AnalySwift, LLC has announced the participation of Carleton University in its launched Academic Partner Program (APP), and the university is using its VABS simulation software for simulating new helicopter rotor blades. A research group, Rotorcraft Laboratory at Carleton University is working on new comprehensive software for helicopters in order to study various tasks such as aerodynamics, structural dynamics, flight mechanics, and control. Rotorcraft Laboratory has collaborated with various European universities to accomplish these tasks and Dr. Fred Nitzsche, Professor in the Mechanical and Aerospace Department has supervised over it.
The VABS program is a general-purpose cross-sectional analysis tool for computing beam properties and recovering 3D stresses and strains of slender composite structures. It is a powerful tool for rigorously modelling composite helicopter and wind turbine rotor blades, as well as other slender structures, such as propellers, landing gear, and high-aspect ratio wings.
“We are excited by the work being done by Carleton University and are pleased they have selected VABS as part of their composite helicopter rotor blade simulation workflow,” said Allan Wood, president & CEO of AnalySwift. “As a versatile cross sectional analysis tool, VABS saves orders of magnitude in computing time without a loss of accuracy so engineers can consider more design options and arrive at the best solution more quickly. This allows users to accelerate project completion while reducing costs.”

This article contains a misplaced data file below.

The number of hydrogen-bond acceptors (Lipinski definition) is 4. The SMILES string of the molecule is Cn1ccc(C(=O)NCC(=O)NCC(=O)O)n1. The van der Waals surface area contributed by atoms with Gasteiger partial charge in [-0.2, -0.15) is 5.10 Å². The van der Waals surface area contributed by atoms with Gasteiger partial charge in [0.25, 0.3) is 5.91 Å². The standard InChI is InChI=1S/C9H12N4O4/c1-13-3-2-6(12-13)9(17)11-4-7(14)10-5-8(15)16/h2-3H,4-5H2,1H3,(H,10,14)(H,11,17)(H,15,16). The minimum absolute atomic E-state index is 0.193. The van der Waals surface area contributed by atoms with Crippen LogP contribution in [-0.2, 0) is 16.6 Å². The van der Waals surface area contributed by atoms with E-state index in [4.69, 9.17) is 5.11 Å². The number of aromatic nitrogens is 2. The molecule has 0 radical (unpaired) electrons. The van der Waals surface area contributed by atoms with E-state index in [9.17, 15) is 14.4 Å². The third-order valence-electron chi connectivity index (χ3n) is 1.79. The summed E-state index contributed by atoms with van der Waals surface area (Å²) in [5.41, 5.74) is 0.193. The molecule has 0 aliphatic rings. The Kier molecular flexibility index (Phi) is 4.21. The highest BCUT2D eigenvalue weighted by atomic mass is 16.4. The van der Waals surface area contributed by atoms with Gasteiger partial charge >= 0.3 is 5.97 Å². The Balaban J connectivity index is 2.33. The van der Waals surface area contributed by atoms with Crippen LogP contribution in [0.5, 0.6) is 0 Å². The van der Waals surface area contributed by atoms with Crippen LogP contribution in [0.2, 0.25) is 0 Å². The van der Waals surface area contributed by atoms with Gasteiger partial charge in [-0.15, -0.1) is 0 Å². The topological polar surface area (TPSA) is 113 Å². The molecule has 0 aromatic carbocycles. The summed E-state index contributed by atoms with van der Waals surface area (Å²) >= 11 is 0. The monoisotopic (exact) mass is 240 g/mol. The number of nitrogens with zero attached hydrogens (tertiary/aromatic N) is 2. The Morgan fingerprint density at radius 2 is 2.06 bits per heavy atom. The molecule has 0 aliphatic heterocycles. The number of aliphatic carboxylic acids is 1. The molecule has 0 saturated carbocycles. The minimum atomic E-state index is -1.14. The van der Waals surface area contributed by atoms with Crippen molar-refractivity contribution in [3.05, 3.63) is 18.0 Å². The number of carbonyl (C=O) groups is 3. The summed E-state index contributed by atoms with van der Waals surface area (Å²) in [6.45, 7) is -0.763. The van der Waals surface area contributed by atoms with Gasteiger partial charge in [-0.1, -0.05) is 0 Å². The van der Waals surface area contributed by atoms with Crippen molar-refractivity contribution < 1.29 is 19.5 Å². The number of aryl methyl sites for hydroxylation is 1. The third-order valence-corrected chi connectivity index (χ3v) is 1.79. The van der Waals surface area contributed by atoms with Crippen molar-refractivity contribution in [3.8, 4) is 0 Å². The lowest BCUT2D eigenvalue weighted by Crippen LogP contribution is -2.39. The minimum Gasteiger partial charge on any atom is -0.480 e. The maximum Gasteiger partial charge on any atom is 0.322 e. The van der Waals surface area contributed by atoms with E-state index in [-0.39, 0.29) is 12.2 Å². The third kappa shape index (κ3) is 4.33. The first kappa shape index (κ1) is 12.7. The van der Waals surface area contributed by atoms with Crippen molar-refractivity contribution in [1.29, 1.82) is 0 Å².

“Many helicopter and wind turbine blades are made of composite materials and have relatively complex geometry,” said Dr. Ali Siami, postdoctoral fellow in the Mechanical and Aerospace Department of Carleton University. “In order to model them correctly, the structural properties of these blades should be extracted thoroughly. VABS, which calculates the structural properties of blades, will be used in this project to accomplish this. The results of this project will be used to design rotorcraft with more realistic models that are provided in the new developed software. The results can also be extended to wind turbines.”
“The VABS program is a uniquely powerful tool for modeling composite blades, high aspect ratio wings, and other slender structures, commonly called beams,” said Dr. Wenbin Yu, CTO of AnalySwift. “VABS reduces analysis time from hours to seconds by quickly and easily achieving the accuracy of detailed 3D finite element analysis (FEA) with the efficiency of simple engineering models. With VABS, engineers can calculate the most accurate, complete set of sectional properties such as torsional stiffness, shear stiffness, shear center for composite beams made with arbitrary cross-section and arbitrary material. It can also predict accurate detailed stress distribution for composite beams, which are usually not possible with 3D finite element analysis (FEA) for realistic composite structures.”